1. Get informed
A physician is an expert in the world of medicine, but only you are an expert in yourself. Contribute to your care by providing relevant information.
“Some physicians hate when their patients Google symptoms, but I enjoy it—it shows you’re interested,” says Dr. Kyle Jordan, a family medicine physician at Pacific Medical Centers (PacMed) Totem Lake.
“It’s extremely rare for a patient to suggest something their doctor has never heard of, but it gives us a better idea of your concerns.”
Other important information? A list of your medications and their purpose, and medical records from other hospital visits. “The medical system is, unfortunately, very fragmented,” he adds. “Chronic patients often have acute events, and you can improve your care by coordinating information between physicians.”
2. Keep track of your body
“Objective evidence is important — tracking your blood-sugar levels if you’re diabetic, taking your blood pressure regularly, stepping on the scale if your doctor has asked you to monitor your weight,” Dr. Jordan says. “It doesn’t have to take over your life, but it’s important to track those things regularly to get a better picture of your health.”
Lab work also fits here. If your doctor orders a lab, support your care by getting it done.
3. Control what you can
Your chronic condition may give you bad days, but it doesn’t have to dominate your life. Start with small steps like getting physically active and eating well, and build your treatment from there. “In many cases, you can have more control over your body than your doctor does,” says Dr. Jordan.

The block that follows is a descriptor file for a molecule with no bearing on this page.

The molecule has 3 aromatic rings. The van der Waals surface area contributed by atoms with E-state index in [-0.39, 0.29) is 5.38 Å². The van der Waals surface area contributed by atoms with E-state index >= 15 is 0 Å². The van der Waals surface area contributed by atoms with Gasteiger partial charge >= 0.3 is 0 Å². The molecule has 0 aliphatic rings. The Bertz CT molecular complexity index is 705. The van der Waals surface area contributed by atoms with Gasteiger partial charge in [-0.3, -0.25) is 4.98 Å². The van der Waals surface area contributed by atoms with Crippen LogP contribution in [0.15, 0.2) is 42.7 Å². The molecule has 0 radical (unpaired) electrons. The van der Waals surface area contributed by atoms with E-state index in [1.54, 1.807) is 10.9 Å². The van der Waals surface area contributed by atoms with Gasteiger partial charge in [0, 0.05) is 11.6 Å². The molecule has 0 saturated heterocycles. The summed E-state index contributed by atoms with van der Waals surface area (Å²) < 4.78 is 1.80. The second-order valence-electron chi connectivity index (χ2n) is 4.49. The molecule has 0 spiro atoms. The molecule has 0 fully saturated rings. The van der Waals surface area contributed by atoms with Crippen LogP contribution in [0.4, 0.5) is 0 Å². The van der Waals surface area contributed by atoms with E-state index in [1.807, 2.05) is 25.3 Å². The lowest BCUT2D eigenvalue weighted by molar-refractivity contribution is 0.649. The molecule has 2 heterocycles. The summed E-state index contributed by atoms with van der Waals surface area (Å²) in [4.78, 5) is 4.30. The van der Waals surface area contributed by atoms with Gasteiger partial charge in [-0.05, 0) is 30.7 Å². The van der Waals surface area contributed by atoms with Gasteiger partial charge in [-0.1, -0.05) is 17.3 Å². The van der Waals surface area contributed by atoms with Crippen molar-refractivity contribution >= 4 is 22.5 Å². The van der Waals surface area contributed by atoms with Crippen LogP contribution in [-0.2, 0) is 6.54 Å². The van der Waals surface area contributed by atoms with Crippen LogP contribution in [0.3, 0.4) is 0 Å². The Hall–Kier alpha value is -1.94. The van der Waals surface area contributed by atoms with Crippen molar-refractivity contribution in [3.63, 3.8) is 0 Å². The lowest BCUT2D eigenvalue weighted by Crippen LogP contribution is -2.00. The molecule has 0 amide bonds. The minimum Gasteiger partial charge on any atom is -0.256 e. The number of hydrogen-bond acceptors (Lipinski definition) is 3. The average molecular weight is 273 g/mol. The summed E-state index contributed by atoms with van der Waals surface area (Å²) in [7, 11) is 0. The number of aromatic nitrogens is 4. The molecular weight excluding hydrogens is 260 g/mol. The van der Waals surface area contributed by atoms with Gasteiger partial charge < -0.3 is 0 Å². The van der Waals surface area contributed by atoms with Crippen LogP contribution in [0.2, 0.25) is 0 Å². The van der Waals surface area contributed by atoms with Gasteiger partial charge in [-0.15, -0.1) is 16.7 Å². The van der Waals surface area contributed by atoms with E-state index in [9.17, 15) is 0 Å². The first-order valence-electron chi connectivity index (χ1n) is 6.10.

Some chronic conditions, like depression, make it hard to do even the little things. Dr. Jordan acknowledges that patients commonly have a feeling of personal failure when success seems far off.
“All the grades and tests in medical school tend to make doctors goal-oriented, but health is more of a spectrum,” he explains. “Of course, I want you to quit smoking, reach a healthy weight or lower your blood pressure, but we can celebrate small victories along the way.”
4. Get support
“Humans are communal creatures. It’s not a deficiency to ask for help,” Dr. Jordan says. He encourages you to reach out to neighbors and friends, and to talk to your doctor—even about symptoms you find embarrassing.
“We can’t help you if we don’t know about it. If your chronic illness is giving you a hard time, get the support to cover your deficit. Maybe a friend can deliver your medication to your door, or maybe your doctor can help you access home health support.”
5. Plan ahead
Don’t procrastinate: book appointments and follow-ups early, and then cancel if symptoms clear up. Plan your doctor’s visit too. Set a clear goal for the appointment, and bring all that information you’ve been tracking!
“I don’t come from a family of doctors, and I still remember what it’s like to be a patient. It can be intimidating, but it’s important to remember that you’re the master of your own care. If you prepare, you’ll get more out of the professionals at your service,” Dr. Jordan says. “Doctors want to help!”